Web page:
Steven Byers asked if TNC included a monitoring program with this management protocol that would help us learn and document the response of the plant community.
Vern LaGesse responded that TNC has done a systematic re-inventory to try to re-establish a baseline, and they plan to do it again. TNC has been working with the Natural History Survey to study nesting birds, snails, fungi, salamanders, and insects. Everything has been studied to see what impact this scale of restoration has. This is a learning opportunity that could not be found anywhere else.
Chair Ranney stated that she felt comfortable with this because it has been thoroughly studied, and it is being treated as a learning opportunity. It may have national significance because it is an issue that occurs in several areas due to the lack of regular fire. This issue is also being presented to the Commission, and it not being decided at staff level at staff suggestion. Even though the measure is drastic, she personally felt it should be approved.
After a short discussion, it was determined that there needed to be two resolutions dealing with this issue, one to address the general issue of the sale or barter of natural products from a nature preserve, and another to address the specific issue involving Baber Woods Nature Preserve.
It was moved by Fraker, seconded by Ellis, and carried that the following resolution be adopted:
There shall be no harvesting or taking of natural products for sale or barter from a nature preserve without prior Commission approval.
It was moved by Fraker, seconded by Pierce, Burton opposed, and carried that the following resolution be adopted:
The Commission grants authority for the restoration effort of Baber Woods Nature Preserve with authorization to sell or barter wood products removed from the Nature Preserve during the restoration project, as described under Item 19 of the Agenda for the 162nd Meeting.
162-21) Lake Co. - Illinois Beach Nature Preserve and North Dunes Nature Preserve, Update on Asbestos Investigations and Remediation
Randy Heidorn provided an update on asbestos investigation and remediation at Illinois Beach Nature Preserve and North Dunes Nature Preserve. The cleanup of asbestos along the road in the south end of the Nature Preserve was started in December, 1998. Johns Manville employed an asbestos contractor to manually remove the asbestos containing material from the road. This entailed freeing the pieces of transite pipe and other material by hand that had been used to create a roadbed. The pickup effort was put on hold the first weekend of January, 1999, due to the heavy snow storm. By that time, a majority of the work had been completed. It is anticipated that the pickup will be completed in the spring of 1999. In conjunction with this cleanup, IEPA and IDNR sent out some crews that collected samples from the roadbed to determine the extent and composition of this material and to look for additional contaminants that may be present in the road. After the hand cleanup is finished and the test results are known, IEPA, IDNR, Johns Manville, and Commission staff will meet to develop a final remediation plan for the site. It is anticipated that this plan will call for periodic hand pickups, similar to what was just done, to collect material being brought to the surface by frost heave. Institutional controls that restrict people from digging in that area, which is a closed area of the Nature Preserve, are in place. It will also have some level of monitoring. The Commission will be updated on the final remediation plan for that site.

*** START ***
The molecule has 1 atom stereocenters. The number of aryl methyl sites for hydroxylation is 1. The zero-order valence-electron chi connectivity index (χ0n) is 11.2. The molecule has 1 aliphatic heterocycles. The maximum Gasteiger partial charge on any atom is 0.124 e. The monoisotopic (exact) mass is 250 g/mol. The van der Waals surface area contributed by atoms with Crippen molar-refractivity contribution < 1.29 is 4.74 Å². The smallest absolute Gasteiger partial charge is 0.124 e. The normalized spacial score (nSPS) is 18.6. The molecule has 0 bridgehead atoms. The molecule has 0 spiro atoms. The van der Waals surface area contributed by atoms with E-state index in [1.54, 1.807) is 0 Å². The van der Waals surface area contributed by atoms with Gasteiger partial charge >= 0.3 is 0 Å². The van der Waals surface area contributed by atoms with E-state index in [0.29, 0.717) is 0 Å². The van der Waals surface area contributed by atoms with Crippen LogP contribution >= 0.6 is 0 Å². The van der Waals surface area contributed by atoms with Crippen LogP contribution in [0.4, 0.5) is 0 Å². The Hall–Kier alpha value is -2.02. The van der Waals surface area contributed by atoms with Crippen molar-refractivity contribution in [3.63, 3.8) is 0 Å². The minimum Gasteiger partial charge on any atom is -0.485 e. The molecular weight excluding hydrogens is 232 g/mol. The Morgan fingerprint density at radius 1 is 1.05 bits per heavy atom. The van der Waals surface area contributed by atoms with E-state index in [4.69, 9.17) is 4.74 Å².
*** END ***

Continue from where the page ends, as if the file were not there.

Another issue of concern is the asbestos that is present in the beach sand. Last year, IDNR did an extensive study and looked at the sand in the beach area to determine whether or not this was a health risk. After collecting the data, the Illinois Department of Public Health (IDPH) determined that the asbestos containing material and the beach itself was not an asbestos risk. There was no health risk involved. There was, however, some concern and question in terms of how the sand on the beach would be handled since it contained this asbestos containing material. IDNR asked then IEPA Director Mary Gade for guidance. Director Gade replied, in a letter to Director Manning, that the sand would be considered an industrial process waste for regulatory purpose. This has some serious implications on beach nourishment. Erosion has been a constant problem at Illinois Beach. IDNR's approach has been to allow the sand to move down the beach, by wave action, to the southern end, then move it back to the north. This activity needs to be continued to maintain the communities that are present at the site. It has been documented that as much as 50 feet of beach could be eroded in one night with a northeastern windstorm. Because of the determination from IEPA, discussions have been initiated again to determine how the sand movement can be maintained and continue the beach nourishment program at the site. INPC staff have been working with IDNR, IDPH, the Attorney General's office, and IEPA to ensure the regulatory issues, the public health issues, the environmental issues, and the protection of the Nature preserve are balanced equally. Randy stated he would keep the Commission informed of future developments.
162-22) Public Comment Period (3 minutes per person)
There was no public comment.
162-23) Other Business
There was no other business discussed.
It was moved by Ellis, seconded by O'Keefe, and unanimously approved to adjourn. The meeting was adjourned at 2:10 p.m.